“Giant squid live up to their name: the largest giant squid ever recorded by scientists was almost 43 feet (13 meters) long, and may have weighed nearly a ton. You’d think such a huge animal wouldn’t be hard to miss. But because the ocean is vast and giant squid live deep underwater, they remain elusive and are rarely seen: most of what we know comes from dead carcasses that floated to the surface and were found by fishermen.” Those are the insightful words of the Smithsonian, who have a longstanding interest in giant squids, as will very quickly become obvious. And the employees of the Smithsonian are not alone.
Marine Bio say: “In 1965, a Soviet whaler watched a battle between a squid and a 40 ton sperm whale. In the case of this battle, neither was victorious. The strangled whale was found floating in the sea with the squid’s tentacles wrapped around the whale’s throat. The squid’s severed head was found in the whale’s stomach. In the 1930’s a ship owned by the royal Norwegian Navy called the Brunswick was attacked at least three times by the giant squid. In each case the attack was deliberate as the squid would pull along side of the ship, pace it, then suddenly turn, run into the ship and wrap its tentacles around the hull. The encounters were fatal for the squid as its grip on the ship’s steel surface would come loose, and the animal slid off and fell into the ship’s propellers.”
The staff of the Museum of UnNatural Mystery have a story to tell, too: “One night during World War II a British Admiralty trawler was lying off the Maldives Islands in the Indian Ocean. One of the crew, A.G. Starkey, was up on deck, alone, late at night fishing, when he saw something in the water. ‘As I gazed, fascinated, a circle of green light glowed in my area of illumination. This green unwinking orb I suddenly realized was an eye. The surface of the water undulated with some strange disturbance. Gradually I realized that I was gazing at almost point-blank range at a huge squid.’ Starkey walked the length of the ship finding the tail at one end and the tentacles at the other. The ship was over one hundred and seventy five feet long.”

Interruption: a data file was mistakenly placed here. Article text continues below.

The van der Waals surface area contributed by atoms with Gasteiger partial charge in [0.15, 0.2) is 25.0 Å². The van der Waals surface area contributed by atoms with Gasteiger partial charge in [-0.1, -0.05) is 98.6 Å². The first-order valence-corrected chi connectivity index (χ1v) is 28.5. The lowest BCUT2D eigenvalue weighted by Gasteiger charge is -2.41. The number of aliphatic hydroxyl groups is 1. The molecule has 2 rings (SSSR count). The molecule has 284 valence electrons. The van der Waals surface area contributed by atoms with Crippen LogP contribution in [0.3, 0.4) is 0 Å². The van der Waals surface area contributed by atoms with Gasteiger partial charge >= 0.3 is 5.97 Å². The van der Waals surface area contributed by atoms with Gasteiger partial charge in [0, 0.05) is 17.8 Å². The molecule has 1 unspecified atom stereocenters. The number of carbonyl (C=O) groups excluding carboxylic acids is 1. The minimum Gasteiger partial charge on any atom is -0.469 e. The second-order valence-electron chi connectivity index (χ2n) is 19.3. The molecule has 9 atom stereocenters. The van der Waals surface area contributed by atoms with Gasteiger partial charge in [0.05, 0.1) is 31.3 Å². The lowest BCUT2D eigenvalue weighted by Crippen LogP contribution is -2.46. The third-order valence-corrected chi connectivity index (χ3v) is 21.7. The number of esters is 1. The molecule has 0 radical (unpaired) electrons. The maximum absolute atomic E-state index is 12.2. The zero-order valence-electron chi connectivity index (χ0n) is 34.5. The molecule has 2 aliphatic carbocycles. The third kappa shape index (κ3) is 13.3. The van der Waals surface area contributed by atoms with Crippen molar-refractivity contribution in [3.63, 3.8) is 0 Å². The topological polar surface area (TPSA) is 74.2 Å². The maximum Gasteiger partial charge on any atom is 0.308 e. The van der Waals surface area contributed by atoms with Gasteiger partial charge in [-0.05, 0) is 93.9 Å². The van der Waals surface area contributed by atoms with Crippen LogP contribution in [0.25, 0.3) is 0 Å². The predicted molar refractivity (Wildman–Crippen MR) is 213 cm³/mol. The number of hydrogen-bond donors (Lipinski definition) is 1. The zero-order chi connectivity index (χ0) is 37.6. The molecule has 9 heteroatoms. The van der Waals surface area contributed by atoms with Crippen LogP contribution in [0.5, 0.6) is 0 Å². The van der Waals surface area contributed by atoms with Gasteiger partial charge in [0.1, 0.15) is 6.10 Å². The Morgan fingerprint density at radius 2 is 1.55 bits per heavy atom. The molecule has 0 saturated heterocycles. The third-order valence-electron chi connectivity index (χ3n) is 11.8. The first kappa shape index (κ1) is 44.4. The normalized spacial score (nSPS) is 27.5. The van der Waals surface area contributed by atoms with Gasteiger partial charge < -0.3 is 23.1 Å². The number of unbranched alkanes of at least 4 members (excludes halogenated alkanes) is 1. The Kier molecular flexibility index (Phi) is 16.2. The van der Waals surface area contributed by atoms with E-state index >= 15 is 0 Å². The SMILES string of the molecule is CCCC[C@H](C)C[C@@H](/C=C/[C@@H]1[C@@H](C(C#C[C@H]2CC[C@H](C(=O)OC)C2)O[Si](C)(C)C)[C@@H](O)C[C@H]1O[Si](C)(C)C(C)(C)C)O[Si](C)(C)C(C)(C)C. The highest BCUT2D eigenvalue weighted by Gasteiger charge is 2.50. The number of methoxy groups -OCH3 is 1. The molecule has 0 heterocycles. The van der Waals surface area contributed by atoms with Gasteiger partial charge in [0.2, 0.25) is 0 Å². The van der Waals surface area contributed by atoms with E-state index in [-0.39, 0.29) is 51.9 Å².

Now, let’s look at the insightful research of Henry Lee, as it relates to the matter of giant, dangerous squid. As someone who had a deep interest in the field of giant squid, Henry Lee collected a huge body of data on the subject – which, combined, led him to believe that there were some true monsters swimming and living deep in the waters of our world; monsters much bigger than had previously ever been recorded. Lee said: “In the American Journal of Science and Arts, of March 1875, Professor Verrill gives particulars and authenticated testimony of several other examples of great calamaries, varying in total length from 30 feet to 52 feet, which have been taken in the neighborhood of Newfoundland since the year 1870. One of these was found floating, apparently dead, near the Grand Banks in October 1871, by Captain Campbell, of the schooner B. D. Hoskins, of Gloucester, Mass. It was taken on board, and part of it used for bait. The body is stated to have been 15 feet long, and thepedal or shorter arms between 9 feet and 10 feet. The beak was forwarded to the Smithsonian Institution.”
Lee had barely begun: “Another instance given by Professor Verrill is of a great squid found alive in shallow water in Coomb’s Cove, Fortune Bay, in the year 1872. Its measurements, taken by the Hon. T. R. Bennett, of English Harbor, Newfoundland, were, length of body 10 feet; length of tentacle 42 feet; length of one of the ordinary arms 6 feet: the cups on the tentacles were serrated. Professor Verrill also mentions a pair of jaws and two suckers in the Smithsonian Institution, as having been received from the Rev. A. Munn, with a statement that they were taken from a calamari which went ashore in Bonavista Bay, and which measured 32 feet in total length.”